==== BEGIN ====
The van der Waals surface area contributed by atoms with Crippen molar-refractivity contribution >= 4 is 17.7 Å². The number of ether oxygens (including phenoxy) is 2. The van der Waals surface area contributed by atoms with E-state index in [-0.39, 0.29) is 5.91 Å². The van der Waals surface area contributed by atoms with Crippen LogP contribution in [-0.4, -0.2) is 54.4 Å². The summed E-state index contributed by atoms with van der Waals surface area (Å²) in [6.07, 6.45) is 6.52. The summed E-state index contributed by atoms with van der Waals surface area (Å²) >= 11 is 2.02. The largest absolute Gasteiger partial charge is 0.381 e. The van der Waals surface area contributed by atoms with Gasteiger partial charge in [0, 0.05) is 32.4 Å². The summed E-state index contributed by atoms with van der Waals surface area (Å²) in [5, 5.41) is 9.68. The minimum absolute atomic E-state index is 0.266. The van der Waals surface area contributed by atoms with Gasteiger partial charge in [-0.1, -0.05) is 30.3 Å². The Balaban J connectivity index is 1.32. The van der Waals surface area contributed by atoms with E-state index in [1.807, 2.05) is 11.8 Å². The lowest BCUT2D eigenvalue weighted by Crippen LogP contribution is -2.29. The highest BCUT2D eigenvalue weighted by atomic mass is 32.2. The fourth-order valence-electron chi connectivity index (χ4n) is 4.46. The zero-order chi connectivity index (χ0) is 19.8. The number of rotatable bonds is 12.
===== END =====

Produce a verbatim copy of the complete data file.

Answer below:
The van der Waals surface area contributed by atoms with Crippen molar-refractivity contribution >= 4 is 17.7 Å². The number of ether oxygens (including phenoxy) is 2. The van der Waals surface area contributed by atoms with E-state index in [-0.39, 0.29) is 5.91 Å². The van der Waals surface area contributed by atoms with Crippen LogP contribution in [-0.4, -0.2) is 54.4 Å². The summed E-state index contributed by atoms with van der Waals surface area (Å²) in [6.07, 6.45) is 6.52. The summed E-state index contributed by atoms with van der Waals surface area (Å²) >= 11 is 2.02. The largest absolute Gasteiger partial charge is 0.381 e. The van der Waals surface area contributed by atoms with Gasteiger partial charge in [0, 0.05) is 32.4 Å². The summed E-state index contributed by atoms with van der Waals surface area (Å²) in [5, 5.41) is 9.68. The minimum absolute atomic E-state index is 0.266. The van der Waals surface area contributed by atoms with Gasteiger partial charge in [-0.1, -0.05) is 30.3 Å². The Balaban J connectivity index is 1.32. The van der Waals surface area contributed by atoms with E-state index in [1.807, 2.05) is 11.8 Å². The lowest BCUT2D eigenvalue weighted by Crippen LogP contribution is -2.29. The highest BCUT2D eigenvalue weighted by atomic mass is 32.2. The fourth-order valence-electron chi connectivity index (χ4n) is 4.46. The zero-order chi connectivity index (χ0) is 19.8. The number of rotatable bonds is 12.